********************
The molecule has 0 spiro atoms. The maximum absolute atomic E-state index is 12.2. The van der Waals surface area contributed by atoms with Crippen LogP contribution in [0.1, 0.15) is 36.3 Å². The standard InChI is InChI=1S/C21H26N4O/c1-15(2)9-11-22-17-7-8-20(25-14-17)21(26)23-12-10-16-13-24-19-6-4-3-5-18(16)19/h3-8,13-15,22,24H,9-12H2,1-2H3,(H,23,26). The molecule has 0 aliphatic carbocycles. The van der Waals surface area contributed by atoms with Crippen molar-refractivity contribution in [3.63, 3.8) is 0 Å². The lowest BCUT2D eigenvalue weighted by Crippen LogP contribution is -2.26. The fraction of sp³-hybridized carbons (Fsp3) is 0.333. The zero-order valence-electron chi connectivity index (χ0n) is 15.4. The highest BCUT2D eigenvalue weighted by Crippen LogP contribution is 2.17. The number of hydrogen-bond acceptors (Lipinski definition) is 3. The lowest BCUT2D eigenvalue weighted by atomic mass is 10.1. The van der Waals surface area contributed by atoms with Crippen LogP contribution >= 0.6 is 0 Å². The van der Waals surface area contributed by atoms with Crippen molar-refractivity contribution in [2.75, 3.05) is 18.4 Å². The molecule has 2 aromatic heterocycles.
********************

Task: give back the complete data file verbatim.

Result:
The molecule has 0 spiro atoms. The maximum absolute atomic E-state index is 12.2. The van der Waals surface area contributed by atoms with Crippen LogP contribution in [0.1, 0.15) is 36.3 Å². The standard InChI is InChI=1S/C21H26N4O/c1-15(2)9-11-22-17-7-8-20(25-14-17)21(26)23-12-10-16-13-24-19-6-4-3-5-18(16)19/h3-8,13-15,22,24H,9-12H2,1-2H3,(H,23,26). The molecule has 0 aliphatic carbocycles. The van der Waals surface area contributed by atoms with Crippen molar-refractivity contribution in [3.63, 3.8) is 0 Å². The lowest BCUT2D eigenvalue weighted by Crippen LogP contribution is -2.26. The fraction of sp³-hybridized carbons (Fsp3) is 0.333. The zero-order valence-electron chi connectivity index (χ0n) is 15.4. The highest BCUT2D eigenvalue weighted by Crippen LogP contribution is 2.17. The number of hydrogen-bond acceptors (Lipinski definition) is 3. The lowest BCUT2D eigenvalue weighted by atomic mass is 10.1. The van der Waals surface area contributed by atoms with Crippen LogP contribution >= 0.6 is 0 Å². The van der Waals surface area contributed by atoms with Crippen molar-refractivity contribution in [2.75, 3.05) is 18.4 Å². The molecule has 2 aromatic heterocycles.